Intelligence
    This determines whether or not the individual is even capable of reasoning or deception. Nuff said

Personality
    First of all in order to have a personality you must have at least a little intelligence. A personality is developed by personal experiences, preferences (such as religion, an idol that is looked up to, etc.), and education (self-education counts too). A dog has a personality and can be educated. A personality is generally similar to those around it. If the culture is to have and treat slaves badly it will normally think capturing slaves and using them is ok.

Alignment
    Alignments are dictated by moral guidelines of mainstream society. In most cultures cannibalism, murdering at random, lying, and stealing is not acceptable and considered evil. However, in that particular culture maybe it is acceptable to participate in such acts. So in their eyes they are not "bad" but doing what they believe is their right. Alignment as dictated by the game factors GREATLY into their personality.  This is each alignment as described by Baldur's Gate which uses AD&D 2ed.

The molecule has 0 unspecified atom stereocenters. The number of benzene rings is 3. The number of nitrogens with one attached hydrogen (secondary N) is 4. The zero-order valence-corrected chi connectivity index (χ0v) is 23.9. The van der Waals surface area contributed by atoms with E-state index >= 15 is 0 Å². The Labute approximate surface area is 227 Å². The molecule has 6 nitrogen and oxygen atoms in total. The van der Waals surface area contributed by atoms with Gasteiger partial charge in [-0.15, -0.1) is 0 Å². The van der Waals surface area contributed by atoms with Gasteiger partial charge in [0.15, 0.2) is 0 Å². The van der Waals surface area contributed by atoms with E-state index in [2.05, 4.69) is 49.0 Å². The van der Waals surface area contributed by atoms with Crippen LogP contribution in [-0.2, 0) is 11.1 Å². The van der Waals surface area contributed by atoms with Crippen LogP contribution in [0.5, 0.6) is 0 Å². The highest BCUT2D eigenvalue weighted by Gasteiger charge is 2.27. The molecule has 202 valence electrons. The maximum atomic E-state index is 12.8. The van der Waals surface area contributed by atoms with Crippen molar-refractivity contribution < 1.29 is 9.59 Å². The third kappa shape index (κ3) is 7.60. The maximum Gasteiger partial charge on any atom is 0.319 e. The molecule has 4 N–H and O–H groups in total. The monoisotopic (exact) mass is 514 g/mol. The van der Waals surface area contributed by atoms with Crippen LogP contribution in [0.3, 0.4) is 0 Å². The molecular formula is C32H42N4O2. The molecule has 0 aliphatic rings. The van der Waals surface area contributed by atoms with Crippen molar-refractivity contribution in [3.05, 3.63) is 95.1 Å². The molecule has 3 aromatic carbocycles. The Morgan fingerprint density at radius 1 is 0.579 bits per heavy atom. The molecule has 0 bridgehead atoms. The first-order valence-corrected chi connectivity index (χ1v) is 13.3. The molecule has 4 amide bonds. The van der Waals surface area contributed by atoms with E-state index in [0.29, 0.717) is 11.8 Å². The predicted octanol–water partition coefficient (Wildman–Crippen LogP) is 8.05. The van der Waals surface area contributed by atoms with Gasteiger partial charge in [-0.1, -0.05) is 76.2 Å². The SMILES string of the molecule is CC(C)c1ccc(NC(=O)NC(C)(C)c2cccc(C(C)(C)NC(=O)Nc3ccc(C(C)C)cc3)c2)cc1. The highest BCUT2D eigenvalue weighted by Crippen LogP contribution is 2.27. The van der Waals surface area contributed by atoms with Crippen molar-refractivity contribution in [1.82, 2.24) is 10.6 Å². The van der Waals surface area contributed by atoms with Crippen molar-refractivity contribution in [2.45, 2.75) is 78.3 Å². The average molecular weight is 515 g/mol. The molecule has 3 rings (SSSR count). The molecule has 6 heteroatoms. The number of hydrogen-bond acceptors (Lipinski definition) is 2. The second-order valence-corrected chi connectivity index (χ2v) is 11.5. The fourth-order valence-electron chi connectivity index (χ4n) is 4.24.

• Lawful Good - Characters of this alignment believe that an orderly, strong society with a well-organized government can work to make life better for the majority of the people. To ensure the quality of life, laws must be created and obeyed. When people respect the laws and try to help one another, society as a whole prospers. Therefore, lawful good characters strive for those things that will bring the greatest benefit to the most people and cause the least harm. An honest and hard-working serf, a kindly and wise king, or a stern but forthright minister of justice are all examples of lawful good people.